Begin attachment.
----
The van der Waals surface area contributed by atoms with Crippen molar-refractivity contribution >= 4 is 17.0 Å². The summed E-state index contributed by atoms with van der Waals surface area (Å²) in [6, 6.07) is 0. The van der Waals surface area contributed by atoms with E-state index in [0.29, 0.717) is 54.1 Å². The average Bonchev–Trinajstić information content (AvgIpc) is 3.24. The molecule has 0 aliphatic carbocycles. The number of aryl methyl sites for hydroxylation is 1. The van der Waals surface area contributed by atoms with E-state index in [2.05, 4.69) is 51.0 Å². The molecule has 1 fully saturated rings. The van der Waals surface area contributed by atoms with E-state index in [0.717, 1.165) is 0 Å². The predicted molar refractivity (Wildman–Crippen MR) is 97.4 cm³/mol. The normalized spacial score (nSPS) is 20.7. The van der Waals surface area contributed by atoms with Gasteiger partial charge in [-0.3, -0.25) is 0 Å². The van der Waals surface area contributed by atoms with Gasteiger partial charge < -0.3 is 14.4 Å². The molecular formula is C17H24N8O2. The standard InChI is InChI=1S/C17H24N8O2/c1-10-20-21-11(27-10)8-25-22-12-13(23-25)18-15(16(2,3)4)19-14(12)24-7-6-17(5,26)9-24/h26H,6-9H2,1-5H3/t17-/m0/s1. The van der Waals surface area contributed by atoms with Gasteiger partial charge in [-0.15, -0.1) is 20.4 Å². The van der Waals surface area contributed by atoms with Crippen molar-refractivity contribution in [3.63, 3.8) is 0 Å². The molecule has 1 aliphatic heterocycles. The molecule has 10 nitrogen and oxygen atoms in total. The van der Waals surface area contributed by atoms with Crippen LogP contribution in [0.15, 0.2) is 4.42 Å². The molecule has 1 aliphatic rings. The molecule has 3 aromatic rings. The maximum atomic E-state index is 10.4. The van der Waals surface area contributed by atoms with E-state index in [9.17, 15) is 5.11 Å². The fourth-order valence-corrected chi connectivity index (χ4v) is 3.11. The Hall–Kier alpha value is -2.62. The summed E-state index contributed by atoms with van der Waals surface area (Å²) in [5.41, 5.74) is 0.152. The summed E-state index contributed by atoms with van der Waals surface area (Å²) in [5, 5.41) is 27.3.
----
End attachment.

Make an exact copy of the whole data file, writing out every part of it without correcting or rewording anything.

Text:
The van der Waals surface area contributed by atoms with Crippen molar-refractivity contribution >= 4 is 17.0 Å². The summed E-state index contributed by atoms with van der Waals surface area (Å²) in [6, 6.07) is 0. The van der Waals surface area contributed by atoms with E-state index in [0.29, 0.717) is 54.1 Å². The average Bonchev–Trinajstić information content (AvgIpc) is 3.24. The molecule has 0 aliphatic carbocycles. The number of aryl methyl sites for hydroxylation is 1. The van der Waals surface area contributed by atoms with E-state index in [2.05, 4.69) is 51.0 Å². The molecule has 1 fully saturated rings. The van der Waals surface area contributed by atoms with E-state index in [0.717, 1.165) is 0 Å². The predicted molar refractivity (Wildman–Crippen MR) is 97.4 cm³/mol. The normalized spacial score (nSPS) is 20.7. The van der Waals surface area contributed by atoms with Gasteiger partial charge in [-0.3, -0.25) is 0 Å². The van der Waals surface area contributed by atoms with Gasteiger partial charge < -0.3 is 14.4 Å². The molecular formula is C17H24N8O2. The standard InChI is InChI=1S/C17H24N8O2/c1-10-20-21-11(27-10)8-25-22-12-13(23-25)18-15(16(2,3)4)19-14(12)24-7-6-17(5,26)9-24/h26H,6-9H2,1-5H3/t17-/m0/s1. The van der Waals surface area contributed by atoms with Gasteiger partial charge in [-0.15, -0.1) is 20.4 Å². The van der Waals surface area contributed by atoms with Crippen molar-refractivity contribution in [3.63, 3.8) is 0 Å². The molecule has 1 aliphatic heterocycles. The molecule has 10 nitrogen and oxygen atoms in total. The van der Waals surface area contributed by atoms with Crippen LogP contribution in [0.15, 0.2) is 4.42 Å². The molecule has 1 aliphatic rings. The molecule has 3 aromatic rings. The maximum atomic E-state index is 10.4. The van der Waals surface area contributed by atoms with E-state index in [9.17, 15) is 5.11 Å². The fourth-order valence-corrected chi connectivity index (χ4v) is 3.11. The Hall–Kier alpha value is -2.62. The summed E-state index contributed by atoms with van der Waals surface area (Å²) in [5.41, 5.74) is 0.152. The summed E-state index contributed by atoms with van der Waals surface area (Å²) in [5, 5.41) is 27.3.